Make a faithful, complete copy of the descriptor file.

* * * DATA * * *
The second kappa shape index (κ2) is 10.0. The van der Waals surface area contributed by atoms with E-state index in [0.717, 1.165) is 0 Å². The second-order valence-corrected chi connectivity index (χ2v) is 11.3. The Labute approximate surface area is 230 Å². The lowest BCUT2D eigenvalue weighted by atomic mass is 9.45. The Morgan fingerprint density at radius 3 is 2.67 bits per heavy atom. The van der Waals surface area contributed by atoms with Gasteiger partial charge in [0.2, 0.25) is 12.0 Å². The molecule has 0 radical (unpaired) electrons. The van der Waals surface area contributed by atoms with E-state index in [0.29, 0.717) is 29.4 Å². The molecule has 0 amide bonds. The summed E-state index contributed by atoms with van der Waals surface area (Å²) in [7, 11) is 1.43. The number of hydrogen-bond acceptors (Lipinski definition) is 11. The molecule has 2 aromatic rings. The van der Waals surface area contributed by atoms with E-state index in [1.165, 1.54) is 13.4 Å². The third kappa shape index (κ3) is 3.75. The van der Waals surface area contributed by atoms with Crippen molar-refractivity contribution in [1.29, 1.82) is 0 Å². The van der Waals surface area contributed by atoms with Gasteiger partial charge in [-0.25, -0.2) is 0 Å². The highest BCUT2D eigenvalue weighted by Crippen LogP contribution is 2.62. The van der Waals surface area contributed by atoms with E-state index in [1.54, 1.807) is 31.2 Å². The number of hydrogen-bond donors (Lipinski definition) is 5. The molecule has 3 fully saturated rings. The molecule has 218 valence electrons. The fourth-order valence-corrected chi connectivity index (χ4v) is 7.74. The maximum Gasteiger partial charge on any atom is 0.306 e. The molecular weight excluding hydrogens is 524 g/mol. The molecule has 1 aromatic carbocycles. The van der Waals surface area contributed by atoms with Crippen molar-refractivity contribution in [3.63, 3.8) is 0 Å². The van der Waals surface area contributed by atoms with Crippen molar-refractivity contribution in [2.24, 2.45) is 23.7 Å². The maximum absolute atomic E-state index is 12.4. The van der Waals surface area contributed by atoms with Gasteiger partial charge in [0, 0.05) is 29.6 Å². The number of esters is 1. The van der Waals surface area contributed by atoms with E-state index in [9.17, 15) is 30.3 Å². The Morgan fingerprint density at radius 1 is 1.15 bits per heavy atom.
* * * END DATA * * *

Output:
The second kappa shape index (κ2) is 10.0. The van der Waals surface area contributed by atoms with E-state index in [0.717, 1.165) is 0 Å². The second-order valence-corrected chi connectivity index (χ2v) is 11.3. The Labute approximate surface area is 230 Å². The lowest BCUT2D eigenvalue weighted by atomic mass is 9.45. The Morgan fingerprint density at radius 3 is 2.67 bits per heavy atom. The van der Waals surface area contributed by atoms with Gasteiger partial charge in [0.2, 0.25) is 12.0 Å². The molecule has 0 radical (unpaired) electrons. The van der Waals surface area contributed by atoms with E-state index in [0.29, 0.717) is 29.4 Å². The molecule has 0 amide bonds. The summed E-state index contributed by atoms with van der Waals surface area (Å²) in [7, 11) is 1.43. The number of hydrogen-bond acceptors (Lipinski definition) is 11. The molecule has 2 aromatic rings. The van der Waals surface area contributed by atoms with E-state index in [1.165, 1.54) is 13.4 Å². The third kappa shape index (κ3) is 3.75. The van der Waals surface area contributed by atoms with Crippen molar-refractivity contribution in [1.29, 1.82) is 0 Å². The van der Waals surface area contributed by atoms with Gasteiger partial charge in [-0.25, -0.2) is 0 Å². The highest BCUT2D eigenvalue weighted by Crippen LogP contribution is 2.62. The van der Waals surface area contributed by atoms with E-state index in [1.54, 1.807) is 31.2 Å². The number of hydrogen-bond donors (Lipinski definition) is 5. The molecule has 3 fully saturated rings. The molecule has 218 valence electrons. The fourth-order valence-corrected chi connectivity index (χ4v) is 7.74. The maximum Gasteiger partial charge on any atom is 0.306 e. The molecular weight excluding hydrogens is 524 g/mol. The molecule has 1 aromatic carbocycles. The van der Waals surface area contributed by atoms with Crippen molar-refractivity contribution in [3.63, 3.8) is 0 Å². The van der Waals surface area contributed by atoms with Crippen molar-refractivity contribution in [2.24, 2.45) is 23.7 Å². The maximum absolute atomic E-state index is 12.4. The van der Waals surface area contributed by atoms with Gasteiger partial charge in [0, 0.05) is 29.6 Å². The number of esters is 1. The van der Waals surface area contributed by atoms with E-state index in [9.17, 15) is 30.3 Å². The Morgan fingerprint density at radius 1 is 1.15 bits per heavy atom.